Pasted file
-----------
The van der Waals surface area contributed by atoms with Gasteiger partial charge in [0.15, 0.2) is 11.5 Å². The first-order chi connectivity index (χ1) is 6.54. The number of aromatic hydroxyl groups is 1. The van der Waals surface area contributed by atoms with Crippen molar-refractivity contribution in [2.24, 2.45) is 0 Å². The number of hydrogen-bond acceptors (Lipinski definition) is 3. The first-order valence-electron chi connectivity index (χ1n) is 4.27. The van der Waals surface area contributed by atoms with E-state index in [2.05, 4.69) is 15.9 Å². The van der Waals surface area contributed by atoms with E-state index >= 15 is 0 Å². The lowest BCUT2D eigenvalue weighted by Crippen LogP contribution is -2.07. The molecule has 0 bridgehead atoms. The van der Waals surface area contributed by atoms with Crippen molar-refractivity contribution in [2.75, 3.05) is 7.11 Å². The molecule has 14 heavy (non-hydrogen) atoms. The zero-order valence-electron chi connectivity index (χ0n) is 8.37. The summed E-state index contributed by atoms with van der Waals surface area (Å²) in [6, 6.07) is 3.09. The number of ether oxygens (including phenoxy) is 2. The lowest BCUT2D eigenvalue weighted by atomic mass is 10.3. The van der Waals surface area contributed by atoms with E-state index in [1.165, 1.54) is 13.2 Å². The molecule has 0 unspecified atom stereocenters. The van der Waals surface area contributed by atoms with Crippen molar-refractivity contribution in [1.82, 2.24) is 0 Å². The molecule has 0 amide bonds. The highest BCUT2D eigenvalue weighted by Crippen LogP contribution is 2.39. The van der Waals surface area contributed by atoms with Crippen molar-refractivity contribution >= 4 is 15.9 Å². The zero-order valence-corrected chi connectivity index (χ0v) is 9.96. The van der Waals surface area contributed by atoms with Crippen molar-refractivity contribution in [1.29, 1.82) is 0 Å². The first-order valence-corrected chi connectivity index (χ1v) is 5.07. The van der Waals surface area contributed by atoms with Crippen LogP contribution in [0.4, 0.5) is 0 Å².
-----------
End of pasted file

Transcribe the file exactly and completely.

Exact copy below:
The van der Waals surface area contributed by atoms with Gasteiger partial charge in [0.15, 0.2) is 11.5 Å². The first-order chi connectivity index (χ1) is 6.54. The number of aromatic hydroxyl groups is 1. The van der Waals surface area contributed by atoms with Crippen molar-refractivity contribution in [2.24, 2.45) is 0 Å². The number of hydrogen-bond acceptors (Lipinski definition) is 3. The first-order valence-electron chi connectivity index (χ1n) is 4.27. The van der Waals surface area contributed by atoms with E-state index in [2.05, 4.69) is 15.9 Å². The van der Waals surface area contributed by atoms with E-state index >= 15 is 0 Å². The lowest BCUT2D eigenvalue weighted by Crippen LogP contribution is -2.07. The molecule has 0 bridgehead atoms. The van der Waals surface area contributed by atoms with Crippen molar-refractivity contribution in [2.75, 3.05) is 7.11 Å². The molecule has 14 heavy (non-hydrogen) atoms. The zero-order valence-electron chi connectivity index (χ0n) is 8.37. The summed E-state index contributed by atoms with van der Waals surface area (Å²) in [6, 6.07) is 3.09. The number of ether oxygens (including phenoxy) is 2. The lowest BCUT2D eigenvalue weighted by atomic mass is 10.3. The van der Waals surface area contributed by atoms with E-state index in [1.165, 1.54) is 13.2 Å². The molecule has 0 unspecified atom stereocenters. The van der Waals surface area contributed by atoms with Crippen molar-refractivity contribution in [1.82, 2.24) is 0 Å². The molecule has 0 amide bonds. The highest BCUT2D eigenvalue weighted by Crippen LogP contribution is 2.39. The van der Waals surface area contributed by atoms with Crippen molar-refractivity contribution >= 4 is 15.9 Å². The zero-order valence-corrected chi connectivity index (χ0v) is 9.96. The van der Waals surface area contributed by atoms with Crippen molar-refractivity contribution in [1.29, 1.82) is 0 Å². The first-order valence-corrected chi connectivity index (χ1v) is 5.07. The van der Waals surface area contributed by atoms with Crippen LogP contribution in [0.4, 0.5) is 0 Å².